Tuesday, May 26, 2009

Everyone Knows that Housing is Bottoming, Right?

Please consider:

Housing Hitting Bottom by June Means Fewest Starts Since 1945 (Bloomberg headline, no article published yet to link to)

and, courtesy of Calculated Risk, a WaPo article titled Housing Bust Leaves Most Sellers at a Loss;
Local Prices Expected to Continue Falling

In the Virginia and Maryland suburbs, prices for single-family homes are down to where they were five years ago. In Prince William and Loudoun counties, a flood of foreclosures has pushed prices so low that bargain hunters have flocked there in recent months, helping to boost sales.

But while in past slumps a surge in sales has signaled the start of a rebound, this downturn is unlike any in recent times and it's premature to call a recovery, said Barry Merchant, senior housing policy analyst at the Virginia Housing Development Authority.

The encouraging signs have been offset by more troublesome ones, he said. After tapering off for a few months, foreclosures in Northern Virginia are starting to creep up again and may keep climbing now that several lenders have lifted foreclosure moratoriums.

Meanwhile, the year-over-year sales increases of the past few months are petering out in some Virginia suburbs, suggesting that interest in the fire-sale prices may have peaked, Merchant said. In April, Loudoun sales declined 12.5 percent from a year earlier.

"If sales are not increasing and foreclosures are on the uptick, then the question is: 'Is there another shoe to fall?' " Merchant said. "Maybe what we were hoping was the bottom was just a bump on the way down." (emph. added)

That there are fewest housing starts since the war year of 1945 is hard to wrap one's mind around. The imbalance in the economy that led to this is almost incomprehensible. Even the current low level of housing activity and current pricing are being propped up by gigantic, unfunded Federal programs. The crash would be worse absent these artifical stopgaps.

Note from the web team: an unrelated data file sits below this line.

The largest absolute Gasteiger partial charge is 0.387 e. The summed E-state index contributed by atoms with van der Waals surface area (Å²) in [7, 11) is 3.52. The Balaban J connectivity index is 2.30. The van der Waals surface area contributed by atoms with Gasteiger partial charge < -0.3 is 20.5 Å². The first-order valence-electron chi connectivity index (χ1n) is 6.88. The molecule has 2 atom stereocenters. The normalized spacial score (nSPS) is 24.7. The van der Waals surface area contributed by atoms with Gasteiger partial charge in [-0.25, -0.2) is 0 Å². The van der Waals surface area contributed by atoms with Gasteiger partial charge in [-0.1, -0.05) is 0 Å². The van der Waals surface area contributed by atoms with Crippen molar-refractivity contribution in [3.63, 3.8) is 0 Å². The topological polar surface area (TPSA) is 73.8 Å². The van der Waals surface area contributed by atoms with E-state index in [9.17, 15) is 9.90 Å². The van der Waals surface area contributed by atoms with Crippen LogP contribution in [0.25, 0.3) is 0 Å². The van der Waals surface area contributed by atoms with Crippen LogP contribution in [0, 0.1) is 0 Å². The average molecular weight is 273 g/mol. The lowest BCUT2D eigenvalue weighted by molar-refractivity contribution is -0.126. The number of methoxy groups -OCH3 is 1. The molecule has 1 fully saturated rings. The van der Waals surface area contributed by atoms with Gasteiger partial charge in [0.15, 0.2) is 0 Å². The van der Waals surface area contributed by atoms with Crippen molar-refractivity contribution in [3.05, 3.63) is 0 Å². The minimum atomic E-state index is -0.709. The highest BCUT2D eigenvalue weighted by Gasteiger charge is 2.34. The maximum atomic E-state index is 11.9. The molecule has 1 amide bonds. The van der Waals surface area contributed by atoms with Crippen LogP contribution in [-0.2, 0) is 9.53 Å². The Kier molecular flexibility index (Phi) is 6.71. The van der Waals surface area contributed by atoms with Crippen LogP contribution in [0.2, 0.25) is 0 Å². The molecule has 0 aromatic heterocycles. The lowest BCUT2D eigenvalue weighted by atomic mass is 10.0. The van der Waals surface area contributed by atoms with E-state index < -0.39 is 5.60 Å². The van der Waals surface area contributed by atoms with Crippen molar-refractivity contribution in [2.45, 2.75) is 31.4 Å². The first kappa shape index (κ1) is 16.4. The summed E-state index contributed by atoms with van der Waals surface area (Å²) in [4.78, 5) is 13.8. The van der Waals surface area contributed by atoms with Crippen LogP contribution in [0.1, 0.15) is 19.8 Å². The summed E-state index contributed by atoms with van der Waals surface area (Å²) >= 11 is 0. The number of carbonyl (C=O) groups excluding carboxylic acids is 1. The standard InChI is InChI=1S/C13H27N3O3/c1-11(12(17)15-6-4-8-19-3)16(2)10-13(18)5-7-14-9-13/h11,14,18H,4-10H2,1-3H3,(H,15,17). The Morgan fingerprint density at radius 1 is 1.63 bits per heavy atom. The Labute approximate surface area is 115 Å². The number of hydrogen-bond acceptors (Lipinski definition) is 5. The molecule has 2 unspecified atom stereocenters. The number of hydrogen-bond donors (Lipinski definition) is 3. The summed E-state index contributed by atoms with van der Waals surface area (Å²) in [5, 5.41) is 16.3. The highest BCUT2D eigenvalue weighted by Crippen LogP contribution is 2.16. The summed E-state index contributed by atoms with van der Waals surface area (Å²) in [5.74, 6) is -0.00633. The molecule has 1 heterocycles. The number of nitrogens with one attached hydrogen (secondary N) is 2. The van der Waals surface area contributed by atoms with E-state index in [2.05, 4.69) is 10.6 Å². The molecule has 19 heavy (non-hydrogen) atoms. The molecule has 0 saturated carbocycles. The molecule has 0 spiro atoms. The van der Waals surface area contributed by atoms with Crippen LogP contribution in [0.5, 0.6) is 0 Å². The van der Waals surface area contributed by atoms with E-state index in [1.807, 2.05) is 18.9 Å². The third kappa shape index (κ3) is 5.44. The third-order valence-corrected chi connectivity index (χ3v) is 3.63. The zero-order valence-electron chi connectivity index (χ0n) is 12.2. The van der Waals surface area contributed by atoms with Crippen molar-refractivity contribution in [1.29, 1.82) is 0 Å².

Heavens forfend, but what could be happening in this house of cards (no pun intended) is that all the market manipulation/intervention from the bankrupt in all-but-name Fannie/Freddie will be for naught, and that after a spasm of bargain-hunting, the housing market will continue sinking, as the article above suggests could already be happening.

From an asset allocation standpoint, history has shown any economic sector that undergoes a full-fledged bubble, not just a bull market, sits out the next up-cycle in the economy. This was true for gold after it bubbled into January 1980, after which it lost close to 90% of its value till its bottom around $250/ounce. This was true of Japan, which after a 19-year bear market did about as poorly as the Great Crash of 1929-32/3 did in 3-4 years. This was true of the NASDAQ bubble of 1995-2000, which bottomed in 2002 but adjusted for inflation dropped to a new low in the recent bear market of 2007-9. All the above paid zero or close to zero in dividends.

The housing market is unique from an investment standpoint in that a home is a fantastically expensive investment. The message here is simple. Residential real estate is likely to be for years to come nothing more than a place to live that should be treated as an expense. Investments for profit will be better in the financial markets. Inflation hedges involve gold, industrial materials, and foreign currencies, but not residential real estate. Its time will come again, but not soon.

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